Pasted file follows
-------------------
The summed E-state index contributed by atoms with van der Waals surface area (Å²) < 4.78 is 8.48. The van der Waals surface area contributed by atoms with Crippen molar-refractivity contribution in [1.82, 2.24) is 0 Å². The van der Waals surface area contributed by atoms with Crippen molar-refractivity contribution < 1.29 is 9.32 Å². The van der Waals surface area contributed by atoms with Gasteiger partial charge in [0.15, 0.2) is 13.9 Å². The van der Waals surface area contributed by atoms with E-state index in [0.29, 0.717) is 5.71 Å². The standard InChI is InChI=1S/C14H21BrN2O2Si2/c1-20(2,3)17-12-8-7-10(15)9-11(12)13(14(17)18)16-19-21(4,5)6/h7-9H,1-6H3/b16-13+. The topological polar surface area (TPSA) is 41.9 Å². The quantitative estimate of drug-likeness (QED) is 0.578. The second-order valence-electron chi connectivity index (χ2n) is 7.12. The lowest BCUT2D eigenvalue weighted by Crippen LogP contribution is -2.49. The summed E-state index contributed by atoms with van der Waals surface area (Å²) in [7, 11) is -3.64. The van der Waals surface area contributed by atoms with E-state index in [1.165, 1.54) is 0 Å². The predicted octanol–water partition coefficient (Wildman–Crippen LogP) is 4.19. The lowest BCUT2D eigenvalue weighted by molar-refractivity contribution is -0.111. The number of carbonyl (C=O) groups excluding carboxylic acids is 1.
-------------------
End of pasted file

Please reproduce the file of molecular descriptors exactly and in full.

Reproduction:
The summed E-state index contributed by atoms with van der Waals surface area (Å²) < 4.78 is 8.48. The van der Waals surface area contributed by atoms with Crippen molar-refractivity contribution in [1.82, 2.24) is 0 Å². The van der Waals surface area contributed by atoms with Crippen molar-refractivity contribution < 1.29 is 9.32 Å². The van der Waals surface area contributed by atoms with Gasteiger partial charge in [0.15, 0.2) is 13.9 Å². The van der Waals surface area contributed by atoms with E-state index in [0.29, 0.717) is 5.71 Å². The standard InChI is InChI=1S/C14H21BrN2O2Si2/c1-20(2,3)17-12-8-7-10(15)9-11(12)13(14(17)18)16-19-21(4,5)6/h7-9H,1-6H3/b16-13+. The topological polar surface area (TPSA) is 41.9 Å². The quantitative estimate of drug-likeness (QED) is 0.578. The second-order valence-electron chi connectivity index (χ2n) is 7.12. The lowest BCUT2D eigenvalue weighted by Crippen LogP contribution is -2.49. The summed E-state index contributed by atoms with van der Waals surface area (Å²) in [7, 11) is -3.64. The van der Waals surface area contributed by atoms with E-state index in [1.165, 1.54) is 0 Å². The predicted octanol–water partition coefficient (Wildman–Crippen LogP) is 4.19. The lowest BCUT2D eigenvalue weighted by molar-refractivity contribution is -0.111. The number of carbonyl (C=O) groups excluding carboxylic acids is 1.